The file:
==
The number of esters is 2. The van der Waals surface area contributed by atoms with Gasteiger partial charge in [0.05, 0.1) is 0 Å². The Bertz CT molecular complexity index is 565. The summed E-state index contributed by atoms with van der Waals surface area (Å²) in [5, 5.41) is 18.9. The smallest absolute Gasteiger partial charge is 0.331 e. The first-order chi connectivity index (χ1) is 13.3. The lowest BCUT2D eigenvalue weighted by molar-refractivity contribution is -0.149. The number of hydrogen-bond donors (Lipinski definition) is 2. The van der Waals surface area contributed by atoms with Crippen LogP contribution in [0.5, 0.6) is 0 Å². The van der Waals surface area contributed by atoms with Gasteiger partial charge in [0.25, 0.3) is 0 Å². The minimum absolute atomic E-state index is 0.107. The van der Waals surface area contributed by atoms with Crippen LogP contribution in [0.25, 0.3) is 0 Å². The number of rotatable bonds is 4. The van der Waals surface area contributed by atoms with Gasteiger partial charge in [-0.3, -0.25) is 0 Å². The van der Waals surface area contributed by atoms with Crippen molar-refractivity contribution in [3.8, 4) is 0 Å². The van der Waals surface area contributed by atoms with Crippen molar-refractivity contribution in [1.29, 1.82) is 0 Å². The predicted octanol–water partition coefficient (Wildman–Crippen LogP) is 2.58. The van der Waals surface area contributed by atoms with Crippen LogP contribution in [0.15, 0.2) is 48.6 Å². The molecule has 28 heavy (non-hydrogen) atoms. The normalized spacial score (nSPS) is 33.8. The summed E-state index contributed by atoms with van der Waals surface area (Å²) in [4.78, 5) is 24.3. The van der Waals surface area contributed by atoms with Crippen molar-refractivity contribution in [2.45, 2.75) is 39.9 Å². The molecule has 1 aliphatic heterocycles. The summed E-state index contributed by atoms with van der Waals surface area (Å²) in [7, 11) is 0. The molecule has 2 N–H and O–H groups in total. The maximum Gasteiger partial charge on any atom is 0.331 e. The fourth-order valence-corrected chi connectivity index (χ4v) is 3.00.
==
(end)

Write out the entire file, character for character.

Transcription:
The number of esters is 2. The van der Waals surface area contributed by atoms with Gasteiger partial charge in [0.05, 0.1) is 0 Å². The Bertz CT molecular complexity index is 565. The summed E-state index contributed by atoms with van der Waals surface area (Å²) in [5, 5.41) is 18.9. The smallest absolute Gasteiger partial charge is 0.331 e. The first-order chi connectivity index (χ1) is 13.3. The lowest BCUT2D eigenvalue weighted by molar-refractivity contribution is -0.149. The number of hydrogen-bond donors (Lipinski definition) is 2. The van der Waals surface area contributed by atoms with Crippen LogP contribution in [0.5, 0.6) is 0 Å². The van der Waals surface area contributed by atoms with Gasteiger partial charge in [0.25, 0.3) is 0 Å². The minimum absolute atomic E-state index is 0.107. The van der Waals surface area contributed by atoms with Crippen LogP contribution in [0.25, 0.3) is 0 Å². The number of rotatable bonds is 4. The van der Waals surface area contributed by atoms with Gasteiger partial charge in [-0.3, -0.25) is 0 Å². The van der Waals surface area contributed by atoms with Crippen molar-refractivity contribution in [3.8, 4) is 0 Å². The van der Waals surface area contributed by atoms with Crippen molar-refractivity contribution in [1.29, 1.82) is 0 Å². The predicted octanol–water partition coefficient (Wildman–Crippen LogP) is 2.58. The van der Waals surface area contributed by atoms with Crippen LogP contribution in [0.15, 0.2) is 48.6 Å². The molecule has 28 heavy (non-hydrogen) atoms. The normalized spacial score (nSPS) is 33.8. The summed E-state index contributed by atoms with van der Waals surface area (Å²) in [4.78, 5) is 24.3. The van der Waals surface area contributed by atoms with Crippen molar-refractivity contribution in [2.45, 2.75) is 39.9 Å². The molecule has 1 aliphatic heterocycles. The summed E-state index contributed by atoms with van der Waals surface area (Å²) in [7, 11) is 0. The molecule has 2 N–H and O–H groups in total. The maximum Gasteiger partial charge on any atom is 0.331 e. The fourth-order valence-corrected chi connectivity index (χ4v) is 3.00.